Agent Orange is a horrible thing. No, it’s not a sneaky glass of orange juice, nor is it a stealthy orangutan. No, Agent Orange is a deadly, carcinogenic herbicide, that, while more commonly used in the 1960s, is still making headlines on CNN.
Reporter Hiroko Tanaka once saw a special on Japanese television that highlighted a case of two twins who were attached to each others’ heads at birth. The issue was blamed on Agent Orange, and since then Tanaka has become fascinated with Agent Orange, dedicating her life to journalism, taking photos of citizens whose lives are affected by the Agent. Agent Orange and its active ingredient dioxin is “one of the most toxic compounds known to humans,” according to the United Nations. Its original purpose was to kill trees and vegetation that blocked air visibility for U.S. forces during the Vietnam war. The after-effects are obvious: soldiers were contamined by the chemicals then, and now, The World Health Organization is still testing Agent Orange for other side effects besides cancer.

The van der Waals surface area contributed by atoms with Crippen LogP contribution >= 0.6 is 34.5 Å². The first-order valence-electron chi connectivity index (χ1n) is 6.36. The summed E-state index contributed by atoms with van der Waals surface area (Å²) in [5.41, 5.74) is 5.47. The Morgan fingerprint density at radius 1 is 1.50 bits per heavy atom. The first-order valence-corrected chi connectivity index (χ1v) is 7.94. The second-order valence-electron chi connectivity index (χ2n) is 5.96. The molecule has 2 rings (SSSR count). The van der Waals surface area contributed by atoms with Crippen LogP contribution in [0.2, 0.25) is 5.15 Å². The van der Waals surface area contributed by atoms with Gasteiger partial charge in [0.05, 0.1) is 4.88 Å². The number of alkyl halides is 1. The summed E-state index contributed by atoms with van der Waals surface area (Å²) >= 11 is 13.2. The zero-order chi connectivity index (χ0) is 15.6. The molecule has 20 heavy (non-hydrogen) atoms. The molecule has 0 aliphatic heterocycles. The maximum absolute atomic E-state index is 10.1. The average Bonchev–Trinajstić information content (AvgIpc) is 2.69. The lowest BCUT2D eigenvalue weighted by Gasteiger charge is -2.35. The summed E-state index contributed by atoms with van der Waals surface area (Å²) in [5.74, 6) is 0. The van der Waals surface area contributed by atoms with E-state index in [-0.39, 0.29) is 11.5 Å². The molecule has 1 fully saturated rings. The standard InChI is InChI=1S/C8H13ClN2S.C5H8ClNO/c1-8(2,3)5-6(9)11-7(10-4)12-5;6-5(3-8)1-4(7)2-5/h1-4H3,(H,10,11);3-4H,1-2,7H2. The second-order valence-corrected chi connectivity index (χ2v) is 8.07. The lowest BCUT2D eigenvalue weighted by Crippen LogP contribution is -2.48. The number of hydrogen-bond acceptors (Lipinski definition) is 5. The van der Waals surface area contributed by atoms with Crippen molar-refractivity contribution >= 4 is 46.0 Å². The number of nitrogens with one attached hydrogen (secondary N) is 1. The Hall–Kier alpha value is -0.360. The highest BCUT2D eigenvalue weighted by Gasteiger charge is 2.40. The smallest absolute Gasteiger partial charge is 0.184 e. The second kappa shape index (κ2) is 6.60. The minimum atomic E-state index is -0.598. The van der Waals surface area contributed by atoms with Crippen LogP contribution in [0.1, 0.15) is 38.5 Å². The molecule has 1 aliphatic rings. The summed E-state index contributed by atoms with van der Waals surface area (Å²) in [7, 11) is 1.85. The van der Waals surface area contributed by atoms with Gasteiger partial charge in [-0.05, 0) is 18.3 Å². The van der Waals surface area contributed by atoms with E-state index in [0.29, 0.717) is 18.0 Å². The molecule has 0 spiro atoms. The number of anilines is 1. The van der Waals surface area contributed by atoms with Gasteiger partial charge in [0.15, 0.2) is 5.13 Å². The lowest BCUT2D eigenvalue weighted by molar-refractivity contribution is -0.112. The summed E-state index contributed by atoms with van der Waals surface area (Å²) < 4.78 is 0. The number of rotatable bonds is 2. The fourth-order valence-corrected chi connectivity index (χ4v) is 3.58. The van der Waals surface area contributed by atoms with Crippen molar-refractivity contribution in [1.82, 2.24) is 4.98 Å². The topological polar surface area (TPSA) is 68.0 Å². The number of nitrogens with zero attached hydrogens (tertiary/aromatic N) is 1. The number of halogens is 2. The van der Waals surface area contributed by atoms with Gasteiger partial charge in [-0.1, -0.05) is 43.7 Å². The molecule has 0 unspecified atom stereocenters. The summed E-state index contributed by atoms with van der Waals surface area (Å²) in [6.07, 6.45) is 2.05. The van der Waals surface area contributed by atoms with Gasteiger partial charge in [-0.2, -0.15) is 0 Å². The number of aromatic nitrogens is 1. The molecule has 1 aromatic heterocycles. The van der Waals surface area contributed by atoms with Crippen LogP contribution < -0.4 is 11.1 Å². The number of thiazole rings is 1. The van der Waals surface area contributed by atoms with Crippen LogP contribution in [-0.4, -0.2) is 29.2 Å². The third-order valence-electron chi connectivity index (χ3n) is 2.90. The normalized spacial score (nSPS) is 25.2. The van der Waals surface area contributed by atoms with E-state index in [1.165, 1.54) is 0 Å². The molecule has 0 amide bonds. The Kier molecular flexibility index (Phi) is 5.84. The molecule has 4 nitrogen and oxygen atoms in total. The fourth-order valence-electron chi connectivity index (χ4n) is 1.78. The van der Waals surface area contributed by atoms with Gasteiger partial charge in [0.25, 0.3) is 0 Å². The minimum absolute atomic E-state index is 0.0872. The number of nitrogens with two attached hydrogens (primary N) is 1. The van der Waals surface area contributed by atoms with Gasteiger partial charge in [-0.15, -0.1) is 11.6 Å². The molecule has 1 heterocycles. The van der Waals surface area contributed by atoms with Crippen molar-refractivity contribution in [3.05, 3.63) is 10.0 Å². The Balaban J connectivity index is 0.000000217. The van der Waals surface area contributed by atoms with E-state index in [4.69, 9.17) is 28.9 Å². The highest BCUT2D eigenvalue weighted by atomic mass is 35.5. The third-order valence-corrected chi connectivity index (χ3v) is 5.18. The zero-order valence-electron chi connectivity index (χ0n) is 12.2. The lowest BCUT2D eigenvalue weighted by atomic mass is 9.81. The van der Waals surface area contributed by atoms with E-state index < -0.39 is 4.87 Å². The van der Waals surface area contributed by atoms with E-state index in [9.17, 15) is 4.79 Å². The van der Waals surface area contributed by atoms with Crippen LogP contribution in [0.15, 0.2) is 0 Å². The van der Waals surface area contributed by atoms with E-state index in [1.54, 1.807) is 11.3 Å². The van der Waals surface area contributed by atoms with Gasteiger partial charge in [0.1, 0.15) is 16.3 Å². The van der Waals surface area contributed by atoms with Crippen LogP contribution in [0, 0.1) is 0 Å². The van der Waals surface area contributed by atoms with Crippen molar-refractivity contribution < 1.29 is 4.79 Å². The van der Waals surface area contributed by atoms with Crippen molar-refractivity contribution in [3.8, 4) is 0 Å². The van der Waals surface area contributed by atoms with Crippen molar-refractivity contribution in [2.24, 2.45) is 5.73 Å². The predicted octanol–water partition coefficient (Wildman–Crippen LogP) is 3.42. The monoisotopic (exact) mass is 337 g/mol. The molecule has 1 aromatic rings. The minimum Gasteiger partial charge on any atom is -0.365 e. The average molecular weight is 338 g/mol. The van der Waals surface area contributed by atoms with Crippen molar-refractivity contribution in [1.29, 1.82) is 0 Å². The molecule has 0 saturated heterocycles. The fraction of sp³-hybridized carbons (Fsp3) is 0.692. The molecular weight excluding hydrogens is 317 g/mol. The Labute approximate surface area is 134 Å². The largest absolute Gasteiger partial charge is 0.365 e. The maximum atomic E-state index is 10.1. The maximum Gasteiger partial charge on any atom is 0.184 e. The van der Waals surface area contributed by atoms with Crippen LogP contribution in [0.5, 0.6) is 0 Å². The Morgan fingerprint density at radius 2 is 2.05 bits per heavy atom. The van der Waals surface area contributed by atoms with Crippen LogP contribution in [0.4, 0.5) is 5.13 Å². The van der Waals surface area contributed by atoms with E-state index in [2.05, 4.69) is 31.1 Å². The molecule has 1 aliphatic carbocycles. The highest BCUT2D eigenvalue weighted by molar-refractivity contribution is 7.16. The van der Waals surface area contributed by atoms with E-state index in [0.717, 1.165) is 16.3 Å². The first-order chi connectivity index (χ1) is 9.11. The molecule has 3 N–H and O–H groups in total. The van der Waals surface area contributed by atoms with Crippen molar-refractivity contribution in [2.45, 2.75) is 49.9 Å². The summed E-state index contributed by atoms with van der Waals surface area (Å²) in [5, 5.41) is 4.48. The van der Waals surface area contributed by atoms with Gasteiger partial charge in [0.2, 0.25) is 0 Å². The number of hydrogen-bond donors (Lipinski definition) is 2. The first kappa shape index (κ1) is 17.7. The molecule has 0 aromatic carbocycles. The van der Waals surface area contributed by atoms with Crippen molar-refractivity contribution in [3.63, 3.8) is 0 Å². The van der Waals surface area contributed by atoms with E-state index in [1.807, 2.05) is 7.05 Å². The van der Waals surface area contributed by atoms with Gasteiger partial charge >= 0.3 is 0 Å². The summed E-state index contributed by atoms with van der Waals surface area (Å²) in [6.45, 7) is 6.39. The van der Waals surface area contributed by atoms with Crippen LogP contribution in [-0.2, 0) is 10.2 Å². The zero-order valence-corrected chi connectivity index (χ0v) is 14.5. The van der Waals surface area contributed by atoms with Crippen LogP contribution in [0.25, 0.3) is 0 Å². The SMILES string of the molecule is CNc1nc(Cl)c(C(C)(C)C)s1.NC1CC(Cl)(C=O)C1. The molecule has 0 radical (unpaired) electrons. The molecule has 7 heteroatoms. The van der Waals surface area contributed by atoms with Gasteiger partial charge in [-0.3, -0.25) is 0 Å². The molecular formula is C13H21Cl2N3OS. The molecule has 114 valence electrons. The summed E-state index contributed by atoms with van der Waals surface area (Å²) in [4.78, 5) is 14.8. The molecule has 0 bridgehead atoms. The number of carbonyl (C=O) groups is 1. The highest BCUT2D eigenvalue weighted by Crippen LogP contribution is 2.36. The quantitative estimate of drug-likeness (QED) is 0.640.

Tanaka has actually lived in the U.S for most of her life, but in 2011 she took a vacation back to her homeland – more specifically, to Tu Du Hospital in Ho Chi Minh City (the city formerly known as Saigon). One of this hospitals’ biggest jobs is caring for children with deformities – many of them caused by Agent Orange. These children cannot attend school regularly or live with their families; their diseases are so bad they have no choice but to lie on hospital beds for the rest of their lives. Besides these children, the hospital is also in charge of keeping records of those who didn’t survive past infancy due to Agent Orange, in the form of preserved fetuses and embryos in jars, which the hospital keeps in a special place called the “reference room”.
Not only the World Health Organization and the United Nations have noticed the continuing horros of Agent Orange: Even the Vietnamese Red Cross recognized that those children born near sites where the substance was sprayed have much higher than normal rates of developing cancer. The United States government is also aware of the issue, but is currently do nothing to help solve it. When one thinks about it, isn’t it the moral obligation of the U.S to help fix the problem, since, after all, the U.S is the one that caused it in the first place? If the U.S is going to help, they need to start fixing the problem now; According to Dr. Michael Skiner, a professor and biologist at Washing State University, “[T]he effects of dioxin can last for generations”.